REDUCING `PISTON SLAP' IN ENGINES
Few technologies have received more engineering attention than the internal combustion engine. Yet engine designers continue to be troubled by a phenomenon known as "piston slap." As a piston moves up and down inside its cylinder, it also shifts from side to side, bumping first one side and then the other-a behavior that wastes fuel, wears out engines and makes an annoying bang.
A computer model developed by MIT researchers can disentangle the factors that lead to piston slap, helping engineers make design decisions that will reduce its intensity. Given a description of the operating conditions and design of an engine, the model can describe the pathway the piston follows inside the cylinder, the force with which it hits the wall and even how its shape changes due to the impact. The researchers have validated the model using an operating experimental engine.
The team was led by Dr. Victor Wong, a principal research scientist in the Energy Laboratory and lecturer in the Department of Mechanical Engineering. The work was funded by Nissan Motor Company. (Source: Nancy Stauffer, e-lab newsletter)
IMPROVING A TOOL FOR DATA TRANSMISSION
Today, complex information such as an image or a video signal can be put into digital form, transmitted over communications channels and reconstructed in close to its original form. The conventional technique for selecting the smallest amount of information needed to reconstruct the original signal involves describing the signal in terms of cosine waves that theoretically continue forever.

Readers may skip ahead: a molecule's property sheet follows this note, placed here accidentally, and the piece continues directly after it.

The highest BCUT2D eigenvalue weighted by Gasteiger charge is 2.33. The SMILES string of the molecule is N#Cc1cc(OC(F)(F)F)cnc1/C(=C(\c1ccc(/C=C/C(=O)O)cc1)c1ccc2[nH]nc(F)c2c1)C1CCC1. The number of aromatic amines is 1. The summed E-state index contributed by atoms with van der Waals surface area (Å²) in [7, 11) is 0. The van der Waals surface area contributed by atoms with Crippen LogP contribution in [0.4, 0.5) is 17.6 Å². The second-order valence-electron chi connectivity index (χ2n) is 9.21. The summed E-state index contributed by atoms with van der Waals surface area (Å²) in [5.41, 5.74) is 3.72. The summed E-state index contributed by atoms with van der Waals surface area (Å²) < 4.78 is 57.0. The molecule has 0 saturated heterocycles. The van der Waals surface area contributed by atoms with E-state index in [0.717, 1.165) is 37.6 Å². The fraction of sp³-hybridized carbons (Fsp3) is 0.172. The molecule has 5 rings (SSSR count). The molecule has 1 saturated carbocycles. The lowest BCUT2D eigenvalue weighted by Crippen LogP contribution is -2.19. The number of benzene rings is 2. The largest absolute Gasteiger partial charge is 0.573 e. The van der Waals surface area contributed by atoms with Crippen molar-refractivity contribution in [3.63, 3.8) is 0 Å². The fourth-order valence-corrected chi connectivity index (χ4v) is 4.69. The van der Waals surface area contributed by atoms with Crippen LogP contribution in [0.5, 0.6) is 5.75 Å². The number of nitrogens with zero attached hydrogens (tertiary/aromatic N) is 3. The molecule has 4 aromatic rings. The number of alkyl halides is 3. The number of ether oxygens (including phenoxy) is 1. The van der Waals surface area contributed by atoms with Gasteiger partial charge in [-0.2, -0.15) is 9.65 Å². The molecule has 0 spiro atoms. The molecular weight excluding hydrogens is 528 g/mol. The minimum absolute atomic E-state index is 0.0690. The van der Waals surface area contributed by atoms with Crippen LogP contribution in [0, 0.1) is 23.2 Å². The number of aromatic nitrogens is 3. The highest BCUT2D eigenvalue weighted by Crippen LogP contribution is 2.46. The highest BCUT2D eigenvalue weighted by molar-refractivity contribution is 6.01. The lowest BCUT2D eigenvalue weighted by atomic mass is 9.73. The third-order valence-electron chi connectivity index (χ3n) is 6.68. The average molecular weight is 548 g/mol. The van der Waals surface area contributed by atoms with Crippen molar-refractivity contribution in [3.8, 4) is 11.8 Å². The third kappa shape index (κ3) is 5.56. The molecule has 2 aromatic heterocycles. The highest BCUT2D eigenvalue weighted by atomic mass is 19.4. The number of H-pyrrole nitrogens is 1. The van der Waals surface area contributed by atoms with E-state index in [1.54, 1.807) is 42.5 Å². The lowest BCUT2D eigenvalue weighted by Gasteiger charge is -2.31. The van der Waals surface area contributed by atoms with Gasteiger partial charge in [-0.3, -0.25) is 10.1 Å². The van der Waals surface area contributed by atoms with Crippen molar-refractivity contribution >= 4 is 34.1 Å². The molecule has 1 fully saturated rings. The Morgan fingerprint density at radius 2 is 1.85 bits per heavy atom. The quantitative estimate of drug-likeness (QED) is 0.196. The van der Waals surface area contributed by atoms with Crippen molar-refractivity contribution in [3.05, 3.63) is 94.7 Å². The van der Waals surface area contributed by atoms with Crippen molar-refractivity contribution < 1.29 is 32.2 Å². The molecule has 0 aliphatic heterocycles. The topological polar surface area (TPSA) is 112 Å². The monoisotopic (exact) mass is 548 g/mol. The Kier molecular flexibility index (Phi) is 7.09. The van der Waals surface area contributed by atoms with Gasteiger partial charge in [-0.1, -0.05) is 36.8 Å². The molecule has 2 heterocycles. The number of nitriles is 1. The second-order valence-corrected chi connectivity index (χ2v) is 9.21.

Enter a new technique based on a mathematical concept known as wavelets. Wavelets have a finite length, and for many applications they work better than cosines. While others develop new applications for wavelets, MIT mathematicians are improving the analytical tool itself. For example, they are using combinations of several different wavelets to represent the signal. Results of compressing and reconstructing the signal using the new ideas have been promising.
The ideas are described by Professor Gilbert Strang of the Department of Mathematics in his new text for the MIT course "Wavelets and Filter Banks." (Source: Nancy Stauffer, e-lab newsletter)
A version of this article appeared in MIT Tech Talk on September 18, 1996.